People with disabilities face difficulties to be autonomous because they don’t always have access to information about their environment. Nowadays in the United States there are around 3.2 million people with visual impairment and it is estimated that this figure will continue to grow, reaching 9 million by 2050 according to a study by the University of Southern California Roski Eye Institute, besides, worldwide there are over 253 million people living with visual disabilities, in order all of them be fully included in society their interactions with their surroundings needs to be support by technological means.
Our project is to create accessible and interactive experiences in every corner of the world, and in this opportunity we want to use the platform that city of tomorrow provides us for develop in Indianapolis, our application empowers people living with disabilities and also, helps everyone's experience gets improve. This system has over 90,000 users on 24 countries -even some of them are Indianapolis residents- which use it for free as permanent assistance.
Our mobile app is available worldwide, use multiple maps databases and preexisting information to navigate cities delivering high-usability services developed directly with people living with disabilities. We have a routing system that by voice messages guides everyone who needs it, giving information about streets, public and private services, public transport, and more. This service can be improve through our mapping platform adding more information on public venues and also integrate with transportations systems.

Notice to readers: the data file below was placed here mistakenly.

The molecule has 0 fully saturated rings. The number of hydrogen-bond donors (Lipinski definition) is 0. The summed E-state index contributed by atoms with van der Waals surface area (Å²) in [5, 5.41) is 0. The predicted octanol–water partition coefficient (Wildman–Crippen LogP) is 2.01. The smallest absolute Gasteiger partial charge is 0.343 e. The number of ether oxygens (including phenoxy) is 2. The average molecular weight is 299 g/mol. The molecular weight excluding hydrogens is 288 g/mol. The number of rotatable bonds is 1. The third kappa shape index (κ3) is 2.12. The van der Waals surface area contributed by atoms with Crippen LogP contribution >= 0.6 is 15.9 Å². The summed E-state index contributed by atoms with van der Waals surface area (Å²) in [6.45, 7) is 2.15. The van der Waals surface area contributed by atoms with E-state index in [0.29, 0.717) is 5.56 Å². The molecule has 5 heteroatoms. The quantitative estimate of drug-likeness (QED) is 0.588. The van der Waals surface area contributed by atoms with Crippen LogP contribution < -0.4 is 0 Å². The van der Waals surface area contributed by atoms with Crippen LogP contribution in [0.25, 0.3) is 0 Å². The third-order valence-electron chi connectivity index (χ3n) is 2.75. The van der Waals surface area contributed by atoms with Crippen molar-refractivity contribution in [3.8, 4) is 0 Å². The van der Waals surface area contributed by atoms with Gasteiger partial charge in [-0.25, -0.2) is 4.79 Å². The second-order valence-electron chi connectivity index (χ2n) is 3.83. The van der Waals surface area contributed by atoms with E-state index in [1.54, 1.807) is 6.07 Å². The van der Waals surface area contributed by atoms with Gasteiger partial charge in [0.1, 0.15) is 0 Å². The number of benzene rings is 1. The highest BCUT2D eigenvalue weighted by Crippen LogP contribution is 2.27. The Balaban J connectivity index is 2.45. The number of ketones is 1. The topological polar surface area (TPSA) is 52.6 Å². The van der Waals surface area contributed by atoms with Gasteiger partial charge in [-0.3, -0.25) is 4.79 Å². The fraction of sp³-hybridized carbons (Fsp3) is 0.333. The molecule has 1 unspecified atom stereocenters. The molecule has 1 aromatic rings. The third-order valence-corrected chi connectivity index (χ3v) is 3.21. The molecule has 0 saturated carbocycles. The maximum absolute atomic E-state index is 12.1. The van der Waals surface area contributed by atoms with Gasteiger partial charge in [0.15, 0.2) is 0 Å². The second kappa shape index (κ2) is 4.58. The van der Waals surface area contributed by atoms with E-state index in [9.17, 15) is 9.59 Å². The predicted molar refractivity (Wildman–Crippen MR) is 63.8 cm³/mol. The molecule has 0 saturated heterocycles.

Our proposal for the Austin Challenge is to establish a link between public transport and the city's health centers with LazarilloApp, this is free for end users and, therefore, is useful for the low-income population, this integration will allow citizens to connect with the available transportation systems with alternatives available from buses to paratransit systems for people with disabilities, LazarilloApp will allow the population with visual and motor disabilities to have more autonomy to move around the city and to medical and health centers , identifying accessible routes and making available bus information routes and stops, so they can travel without depending on another person.
We have already carried out this experience in Chile where we keep 6 highly complex medical centers functioning, these have been completely adequate for the needs of people with visual and motor disabilities, and whoever visits them can identify accessible routes and have a map of facilities suitable for people with and without visual impairment. In the case of Austin, the project includes identifying access to medical centers and providing routes to reach them in an accessible way for the population with motor and visual disabilities and, if available, linking with other types of transportation systems that may be available as Uber.